Under the new rules it will be permissible to reveal to the court, in a trial of a preliminary issue (or at the first hearing of a split trial), the full terms of a Part 36 offer provided that the offer relates solely to an issue which has been decided at that hearing and does not relate to any yet unresolved issue. In the event that the offer relates either wholly or in part to an unresolved issue, it will be possible to disclose the existence but not the terms of the offer to the court at the preliminary hearing stage.
This change will enable parties to use Part 36 more tactically by making offers limited to certain issues which the parties believe will be determined at an early stage, thereby enabling litigants to increase their prospects of obtaining some early recovery of costs.
Failure to file a costs budget on time
Under rules introduced in 2013, and unless “relief from sanctions” have been obtained, a party which fails to file its “costs budget” on time will be disallowed all of its costs, with the exception of court fees, even if they win at trial.
From April, where the defaulting party (i.e. the party which has failed to file its costs budget on time) makes a Part 36 offer which the offeree fails to beat at trial, the defaulting party (i.e. offeror) will now be entitled to recover from the offeree 50% of the costs which it incurs from the end of the Relevant Period until trial.
The changes to Part 36 clarify the rules governing Part 36 offers made in appeal proceedings. In particular they clarify that the costs consequences of a Part 36 offer will only apply in relation to the proceedings in which the offer was made. For these purposes an appeal will be treated as separate proceedings so that a Part 36 offer made at first instance will not be relevant in the assessment of costs of the appeal proceedings. Equally, a party cannot add the costs of an appeal to any costs which they may be entitled to recover as a result of an offer made in first instance proceedings.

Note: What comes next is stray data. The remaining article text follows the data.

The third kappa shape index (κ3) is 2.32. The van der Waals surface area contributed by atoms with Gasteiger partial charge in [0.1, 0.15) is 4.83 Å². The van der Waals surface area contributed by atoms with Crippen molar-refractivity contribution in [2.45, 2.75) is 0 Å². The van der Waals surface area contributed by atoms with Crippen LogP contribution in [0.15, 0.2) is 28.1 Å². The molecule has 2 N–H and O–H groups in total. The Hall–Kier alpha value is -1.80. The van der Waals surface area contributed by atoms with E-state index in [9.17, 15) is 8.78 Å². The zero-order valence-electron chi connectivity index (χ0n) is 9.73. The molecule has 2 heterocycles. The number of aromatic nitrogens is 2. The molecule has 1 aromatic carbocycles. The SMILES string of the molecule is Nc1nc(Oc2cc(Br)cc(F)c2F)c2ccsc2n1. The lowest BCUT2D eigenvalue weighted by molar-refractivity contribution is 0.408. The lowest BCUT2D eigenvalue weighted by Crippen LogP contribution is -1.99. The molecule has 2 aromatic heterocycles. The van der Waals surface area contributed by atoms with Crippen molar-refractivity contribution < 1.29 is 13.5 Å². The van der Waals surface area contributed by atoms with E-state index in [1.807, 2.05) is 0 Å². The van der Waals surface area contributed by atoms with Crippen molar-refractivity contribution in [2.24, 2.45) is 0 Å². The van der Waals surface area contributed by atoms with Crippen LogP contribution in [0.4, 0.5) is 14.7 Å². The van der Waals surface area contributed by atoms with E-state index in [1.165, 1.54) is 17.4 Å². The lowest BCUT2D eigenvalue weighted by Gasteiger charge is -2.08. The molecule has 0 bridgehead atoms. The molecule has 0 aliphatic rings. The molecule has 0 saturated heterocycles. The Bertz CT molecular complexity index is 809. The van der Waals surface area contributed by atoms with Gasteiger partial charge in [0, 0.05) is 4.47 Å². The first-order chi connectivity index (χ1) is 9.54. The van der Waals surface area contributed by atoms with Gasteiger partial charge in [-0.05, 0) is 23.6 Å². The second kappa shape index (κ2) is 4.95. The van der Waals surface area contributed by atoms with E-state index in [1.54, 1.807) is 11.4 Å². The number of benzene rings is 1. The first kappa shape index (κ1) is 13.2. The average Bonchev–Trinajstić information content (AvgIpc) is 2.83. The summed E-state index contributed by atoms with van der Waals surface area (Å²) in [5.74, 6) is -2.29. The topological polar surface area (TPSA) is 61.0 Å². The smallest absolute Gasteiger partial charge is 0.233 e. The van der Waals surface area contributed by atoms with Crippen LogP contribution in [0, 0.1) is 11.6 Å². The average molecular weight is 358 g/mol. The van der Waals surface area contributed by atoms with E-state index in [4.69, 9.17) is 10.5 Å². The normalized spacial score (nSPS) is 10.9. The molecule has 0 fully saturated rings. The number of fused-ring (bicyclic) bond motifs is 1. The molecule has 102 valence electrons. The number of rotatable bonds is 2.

Part 36 offers can be made by both the appellant and respondent in appeal proceedings. The rules for them, and costs consequences, will be the same as those which apply to claimants and defendants in first instance proceedings.
By codifying a number of principles which, until now, have relied on an interpretation of case law (and which, in many respects, is inconclusive), the new rules will give greater clarity and certainty to litigants as to the operation of certain aspects of Part 36 and, in particular, the costs consequences of making or accepting offers. In addition, the changes address some injustices in the existing Part 36 regime.
There is no doubt that, as Part 36 evolves, it becomes ever more complex. The corollary of this, however, is that the rules are now more flexible and adaptable and, as such, better able to suit the diverse requirements of modern litigation.